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Taking a step back: The mindset of hedging

David Kurzawski Published on 30 April 2013

The dairy markets are no stranger to price volatility. Since as far back as the late 1980s, when the U.S. government lowered price supports on milk, dairy producers have dealt with mushrooming price uncertainty.

Over the past five years in particular, producers are getting a crash course in that sometimes fleeting fundamental issue of their business: producing milk for a profit.



Although making the move from “price taker” to “price maker” seems simple enough, the issue of whether or not to hedge risk continues to baffle many dairy producers.

Many are not familiar enough with the various tools and strategies at their disposal, which breeds confusion and inaction.

But let’s dig a little deeper here. At the heart of the issue, dairy producers really have many misconceptions about risk, concerns about the cost of hedging and fears of loss on hedging transactions.

You have to first ask yourself: What is it that I’m trying to accomplish? An effective hedging program does not attempt to eliminate all risk – it attempts to transform unacceptable risks into acceptable form.

What is unacceptable to you? And what is acceptable? The challenge for you is to decide the business risks you are willing to bear and the ones you wish to reduce or remove by hedging.


I find it helpful to break down your business into two risk categories: operational and financial. Operational risks are all those directly associated with the daily production of clean, fresh milk.

While problems, from a failed refrigeration compressor to a sick cow, are serious – they’re fairly straightforward. The financial risks are more evasive but no less serious.

To understand financial risks is to first accept that you have them. The shifting sands for dairy producers over the past several years is enough evidence that profitability on their dairy is more than luck or money made in real estate.

Be willing to recognize that the producer who does not take responsibility for his or her financial risks is really betting that the markets will either remain static or move in their favor. Ironically, not hedging is a form of speculation.

When it comes to markets, speculation is a dirty word. Many producers do not hedge precisely because they automatically believe they’re speculating on the price of milk if they participate in the market by hedging.

They believe that using futures or options introduces additional risk. In reality, the opposite is true. A properly constructed hedge lowers risk. Betting that the prices will arrive at profitable levels for you month-in and month-out is really the gamble.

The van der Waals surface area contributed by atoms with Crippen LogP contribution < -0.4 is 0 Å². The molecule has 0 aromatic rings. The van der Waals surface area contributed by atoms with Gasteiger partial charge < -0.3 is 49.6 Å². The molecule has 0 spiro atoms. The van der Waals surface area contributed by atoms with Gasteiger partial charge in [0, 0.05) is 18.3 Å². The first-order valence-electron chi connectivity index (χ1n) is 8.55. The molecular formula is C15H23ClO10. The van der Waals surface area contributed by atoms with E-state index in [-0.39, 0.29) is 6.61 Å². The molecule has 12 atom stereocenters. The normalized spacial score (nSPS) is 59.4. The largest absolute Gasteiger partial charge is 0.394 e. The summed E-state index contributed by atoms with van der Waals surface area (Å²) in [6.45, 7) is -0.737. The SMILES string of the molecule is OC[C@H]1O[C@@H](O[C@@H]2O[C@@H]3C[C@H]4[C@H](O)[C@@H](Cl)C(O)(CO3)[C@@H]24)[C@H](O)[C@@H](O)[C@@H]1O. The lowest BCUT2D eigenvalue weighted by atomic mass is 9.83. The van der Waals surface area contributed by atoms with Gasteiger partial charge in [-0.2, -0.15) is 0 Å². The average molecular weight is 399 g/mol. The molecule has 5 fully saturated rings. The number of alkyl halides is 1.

Those who understand and are comfortable with hedging as the opposite of speculating may still struggle with the costs associated with hedging. Admittedly, some hedging strategies do cost money – but consider the alternative.

To accurately evaluate the costs of hedging your production, you have to consider them against the costs of not hedging. The cost of not hedging is the potential loss your dairy can suffer if market factors move against your interests.

Next to costs, the failure to evaluate the performance of a hedge by the appropriate benchmark is a real problem. Many producers would rather not hedge – not protect the profit margin on a portion of their milk – than report a hedge loss.

Read that line again. This fear is due to widespread confusion over expectations. The key to properly evaluating the performance of all futures or forward-contracting transactions lies in establishing appropriate goals at the outset.

If you produce 40 percent Class III milk and you hedge 100 percent of that milk at an 80-cent-per-hundredweight profit (after considering adjustments for basis), then we need to be comfortable with those figures at the beginning and at the end (there are ways to make the hedge more flexible and allow for more upside, but for the sake of this article, we have to be comfortable with the concept of locking in a profit margin).

You need to be OK with the idea that you’re protecting a profit margin and removing volatility – not trying to beat the market. Market view is important, but it doesn’t necessarily make you profitable.

Market opinion, of course, is not a bad thing. In fact, as a dairy risk consultant, I spend a lot of time talking to producers about short-term and long-term price direction based on supply and demand assumptions.

Although it’s valuable to get a sense of market tenor, many dairy producers fall into a trap of trying to construct hedges on the basis of their market outlook.

The best hedging decisions are made when the producer acknowledges that market movements are unpredictable. A hedge should always seek to minimize risk first. It should not represent a gamble on the direction of market prices.

A well-designed hedge – one that considers the central aspects discussed above – reduces both risks and costs to your dairy operation. Hedging stabilizes earnings, frees up resources and allows you to focus on basic competitive advantages of quality and quantity of milk production.

No one will ever force you into protecting a profit, and no one will ever say you have to hedge 100 percent of your milk production. But take some time to review what risks you are comfortable with and which ones make you uncomfortable.

Make a plan. And reduce the number of truckloads that you’ll take whatever the market gives you at the end of the month. That is real speculation. PD


David Kurzawski
Senior Broker